It’s the end of a long and trying workday. You want couch, and plenty of it. But on the way home you knock back a double espresso and find, miraculously, on arrival you’re ready for that round of INSANITY MAX:30 you’d planned to blow off.
Ah caffeine, the original performance-enhancing drug.
Caffeine is the most widely used psychoactive substance in the world. According to the Centre for Addiction and Mental Health (CAMH), more than 80 percent of North American adults regularly consume caffeine, with intakes averaging between 210 and 238 mg per day. One in 10 of us ingests 1000 mg per day or more, from sources that include coffee, cola, tea, sports drinks, chocolate, and non-prescription supplements.
Yet despite caffeine’s ubiquity — and considerable research on the topic — its role in athletics is still emerging science. People of all stripes consume caffeine to enhance their well-being and daily activities, but athletes are often left wondering how it affects their performance, notes Louise Burke, head of Sports Nutrition at the Australian Sports Commission and co-author of Caffeine for Sports Performance.
And it’s not as if the beverage industry has played down the potential link between caffeine and athletic performance. As far back as 1928, Coca-Cola sent 1,000 cases with the U.S Olympic team to the Amsterdam games, and Coke remains the Olympics’ longest continuous corporate sponsor.
Until recently, caffeine was considered a banned substance by the World Anti-Doping Agency (WADA). Burke says that when it’s intentional, athletes usually used caffeine to reduce fatigue or offset a performance decline that would otherwise occur during an event. But given how prevalent caffeine is, some athletes were “juicing” without even realizing it. “Not all athletes who have caffeine in their system while they train or compete had the intention of gaining a performance advantage,” Burke says. Recognizing this, WADA removed caffeine from its list of prohibited substances in 2004. The National Collegiate Athletics Association (NCAA) still considers it a regulated, but not banned, substance.
How Caffeine Can Give Your Workouts a Jolt
The stuff works, as any swing-shift employee can attest, and used judiciously can help both get your butt out there on training days, and peak your performance in competition.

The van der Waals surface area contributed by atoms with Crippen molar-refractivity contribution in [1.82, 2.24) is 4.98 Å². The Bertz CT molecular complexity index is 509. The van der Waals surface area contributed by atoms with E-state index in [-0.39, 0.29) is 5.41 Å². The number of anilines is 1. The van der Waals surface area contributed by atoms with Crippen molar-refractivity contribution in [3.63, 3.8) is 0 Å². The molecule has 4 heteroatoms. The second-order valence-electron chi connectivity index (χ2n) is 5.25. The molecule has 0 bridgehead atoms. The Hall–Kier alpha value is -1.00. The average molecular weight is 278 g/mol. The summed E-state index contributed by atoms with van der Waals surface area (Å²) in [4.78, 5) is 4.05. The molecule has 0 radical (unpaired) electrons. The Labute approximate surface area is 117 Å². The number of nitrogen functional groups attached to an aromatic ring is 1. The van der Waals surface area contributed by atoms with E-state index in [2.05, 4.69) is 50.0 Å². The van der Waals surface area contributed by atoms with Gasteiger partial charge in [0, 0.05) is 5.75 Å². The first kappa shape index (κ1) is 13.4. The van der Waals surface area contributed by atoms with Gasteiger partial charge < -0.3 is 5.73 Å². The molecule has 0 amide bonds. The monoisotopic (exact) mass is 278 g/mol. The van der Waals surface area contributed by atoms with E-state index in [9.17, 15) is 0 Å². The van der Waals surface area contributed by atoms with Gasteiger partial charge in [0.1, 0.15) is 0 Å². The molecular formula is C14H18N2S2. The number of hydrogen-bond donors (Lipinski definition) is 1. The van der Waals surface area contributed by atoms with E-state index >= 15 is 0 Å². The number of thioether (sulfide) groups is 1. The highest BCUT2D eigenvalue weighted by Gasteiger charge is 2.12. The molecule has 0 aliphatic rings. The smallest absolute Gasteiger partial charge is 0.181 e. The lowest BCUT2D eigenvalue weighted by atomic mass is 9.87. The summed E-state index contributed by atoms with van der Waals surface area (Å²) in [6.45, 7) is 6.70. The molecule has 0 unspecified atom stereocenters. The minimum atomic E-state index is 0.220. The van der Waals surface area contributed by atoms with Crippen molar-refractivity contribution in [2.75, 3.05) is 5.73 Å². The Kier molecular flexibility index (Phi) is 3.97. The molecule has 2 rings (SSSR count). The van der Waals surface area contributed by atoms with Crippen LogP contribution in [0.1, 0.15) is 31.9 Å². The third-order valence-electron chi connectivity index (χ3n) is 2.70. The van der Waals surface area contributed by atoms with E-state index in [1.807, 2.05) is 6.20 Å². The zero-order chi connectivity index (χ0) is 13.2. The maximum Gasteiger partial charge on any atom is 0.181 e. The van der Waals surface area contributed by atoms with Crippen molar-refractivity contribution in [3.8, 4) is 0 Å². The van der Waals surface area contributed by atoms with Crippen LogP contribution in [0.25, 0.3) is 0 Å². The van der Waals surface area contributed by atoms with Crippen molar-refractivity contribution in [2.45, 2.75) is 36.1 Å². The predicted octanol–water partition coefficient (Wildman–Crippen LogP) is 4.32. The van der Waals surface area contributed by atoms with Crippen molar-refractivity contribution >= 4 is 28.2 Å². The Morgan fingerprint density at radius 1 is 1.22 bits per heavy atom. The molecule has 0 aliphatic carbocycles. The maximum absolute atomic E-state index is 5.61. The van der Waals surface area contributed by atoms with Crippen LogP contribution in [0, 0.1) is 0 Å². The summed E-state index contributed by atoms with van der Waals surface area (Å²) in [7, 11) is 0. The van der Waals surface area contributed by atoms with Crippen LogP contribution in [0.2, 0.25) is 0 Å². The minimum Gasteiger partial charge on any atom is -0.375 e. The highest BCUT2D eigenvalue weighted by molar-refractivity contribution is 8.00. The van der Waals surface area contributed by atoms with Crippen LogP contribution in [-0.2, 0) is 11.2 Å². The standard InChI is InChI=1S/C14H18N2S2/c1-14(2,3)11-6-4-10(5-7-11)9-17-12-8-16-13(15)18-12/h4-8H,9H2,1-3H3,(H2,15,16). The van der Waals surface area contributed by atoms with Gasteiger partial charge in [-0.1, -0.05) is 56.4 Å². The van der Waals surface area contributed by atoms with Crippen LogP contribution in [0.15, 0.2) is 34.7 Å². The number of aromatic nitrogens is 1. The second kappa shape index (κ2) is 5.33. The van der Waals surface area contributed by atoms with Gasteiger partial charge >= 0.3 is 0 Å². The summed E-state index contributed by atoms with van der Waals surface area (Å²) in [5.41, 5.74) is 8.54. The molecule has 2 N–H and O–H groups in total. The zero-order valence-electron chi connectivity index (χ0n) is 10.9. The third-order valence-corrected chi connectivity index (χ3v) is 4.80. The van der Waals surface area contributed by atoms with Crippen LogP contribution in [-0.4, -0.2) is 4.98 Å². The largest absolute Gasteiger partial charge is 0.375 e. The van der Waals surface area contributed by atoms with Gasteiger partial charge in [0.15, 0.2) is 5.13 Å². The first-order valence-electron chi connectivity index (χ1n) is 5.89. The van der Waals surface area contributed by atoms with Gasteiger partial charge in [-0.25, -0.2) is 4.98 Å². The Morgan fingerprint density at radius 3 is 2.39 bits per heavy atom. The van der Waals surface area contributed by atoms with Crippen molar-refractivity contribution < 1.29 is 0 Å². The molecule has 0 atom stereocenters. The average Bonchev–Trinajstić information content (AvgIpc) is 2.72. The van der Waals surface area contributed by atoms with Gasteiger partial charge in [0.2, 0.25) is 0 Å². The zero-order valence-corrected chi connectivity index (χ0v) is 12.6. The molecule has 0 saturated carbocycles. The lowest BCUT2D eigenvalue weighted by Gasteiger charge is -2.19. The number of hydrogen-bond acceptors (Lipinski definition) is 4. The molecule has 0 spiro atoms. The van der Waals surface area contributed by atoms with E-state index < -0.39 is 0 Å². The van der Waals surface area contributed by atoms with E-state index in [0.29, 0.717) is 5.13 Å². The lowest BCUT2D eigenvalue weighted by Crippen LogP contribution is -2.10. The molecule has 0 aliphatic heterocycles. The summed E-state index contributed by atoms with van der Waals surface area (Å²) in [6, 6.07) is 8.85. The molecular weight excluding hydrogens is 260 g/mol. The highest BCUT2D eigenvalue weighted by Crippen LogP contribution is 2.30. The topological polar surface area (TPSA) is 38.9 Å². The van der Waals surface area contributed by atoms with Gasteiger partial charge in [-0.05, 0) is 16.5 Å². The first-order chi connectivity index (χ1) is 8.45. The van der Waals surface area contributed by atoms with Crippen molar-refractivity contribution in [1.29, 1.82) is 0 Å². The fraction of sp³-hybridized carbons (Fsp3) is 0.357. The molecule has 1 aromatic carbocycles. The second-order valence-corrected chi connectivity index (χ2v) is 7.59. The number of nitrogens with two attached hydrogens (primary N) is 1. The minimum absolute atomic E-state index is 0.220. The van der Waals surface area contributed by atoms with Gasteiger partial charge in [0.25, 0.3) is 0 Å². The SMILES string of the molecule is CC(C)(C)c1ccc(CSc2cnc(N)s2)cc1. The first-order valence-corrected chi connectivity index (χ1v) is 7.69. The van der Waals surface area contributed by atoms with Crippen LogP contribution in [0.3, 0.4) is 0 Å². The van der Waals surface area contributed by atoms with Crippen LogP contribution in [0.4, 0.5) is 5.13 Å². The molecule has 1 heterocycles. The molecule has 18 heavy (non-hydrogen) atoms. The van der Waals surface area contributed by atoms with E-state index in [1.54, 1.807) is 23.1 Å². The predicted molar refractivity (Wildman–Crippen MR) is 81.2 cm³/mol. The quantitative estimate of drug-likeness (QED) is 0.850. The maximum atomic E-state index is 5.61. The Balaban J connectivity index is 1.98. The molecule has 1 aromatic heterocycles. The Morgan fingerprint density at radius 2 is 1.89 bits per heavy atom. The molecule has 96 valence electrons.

At the physiological level, ingested caffeine is quickly absorbed by the stomach and peaks in the blood within 1-2 hours. Initial effects — the jolt — can be felt sooner, and women metabolize caffeine about 20 percent quicker than men.
Because caffeine is absorbed by most human tissue, it can affect all of the body’s major systems. Caffeine stimulates your brain, can elevate your mood, and postpones fatigue. While it doesn’t appear to improve fine motor coordination, it has been shown to improve endurance and performance at simple tasks.
Studies in the 1970s suggested that caffeine helped performance in endurance exercises by upping the level of adrenaline in the blood, which in turn stimulated the release of free fatty acids from fat tissue or skeletal muscle. The idea was that working muscles were using this as an energy source early in the exercise, saving more glycogen for later on.
And there’s probably something to that, according to the American College of Sports Medicine. While conflicting studies in the 1980s left many thinking caffeine had no real net impact on athletic performance, more recent double-blind experiments have found there is a physical gain to be had. For some. At certain concentrations.
Are there any downsides to caffeine? Well, shaky hands are a telltale sign of too much of the stuff. (This is a problem easily solved for most by sticking to low doses.) And if you consume caffeine before bedtime, you’ll probably take longer to fall asleep and sleep less deeply. Happily, the wives’ tale that caffeine is a diuretic has proven false under study: Not only do you not pee more than if you were drinking plain water, you also don’t lose substantially more moisture due to sweat.
How Much Caffeine Is Ideal?
In a well-regarded 2002 study, researchers examined how competitive cyclists performed using caffeine vs. a non-caffeinated but otherwise nutritionally-sound sports drink under two protocols. In the first, they tested how subjects performed in time trials using varying levels of caffeine before or during a ride. In the second, they gave subjects Coca-Cola in the final 40 minutes of a long, steady-state ride. Between the two studies, it was determined that 6 mg/kg of body mass did have an ergogenic effect.
A 2012 study compared that amount to 3 mg/kg of body mass and uncovered that the lower dose was equally as effective. While this research was on cyclists, it’s been shown that caffeine taken before exercise can help across a range of sports, including endurance events like long-distance running, stop-and-go events like racquetball, and sports involving sustained high-intensity activity lasting up to an hour, such as swimming and rowing.
But the benefit may go beyond just the physical. “Performance is not all physiological — a lot of it is mental,” notes Bob Girandola, an associate professor of Biological Sciences at USC who has taught classes on drugs in sports.
“Caffeine may affect your subjective feeling of fatigue or stress or pain,” Girandol says. “If you and I were doing an exercise and I was taking caffeine and you were not, perhaps it would feel a little bit less strenuous to me.” He explains that over the course of a sustained training regimen that could provide an advantage. “With any kind of performance enhancing substances, there’s a lot of individual variation with people. I always tell athletes here, as long as it’s not illegal…take it during practice and see if you think it’s going to help. Even if it’s just psychological, that’s fine.”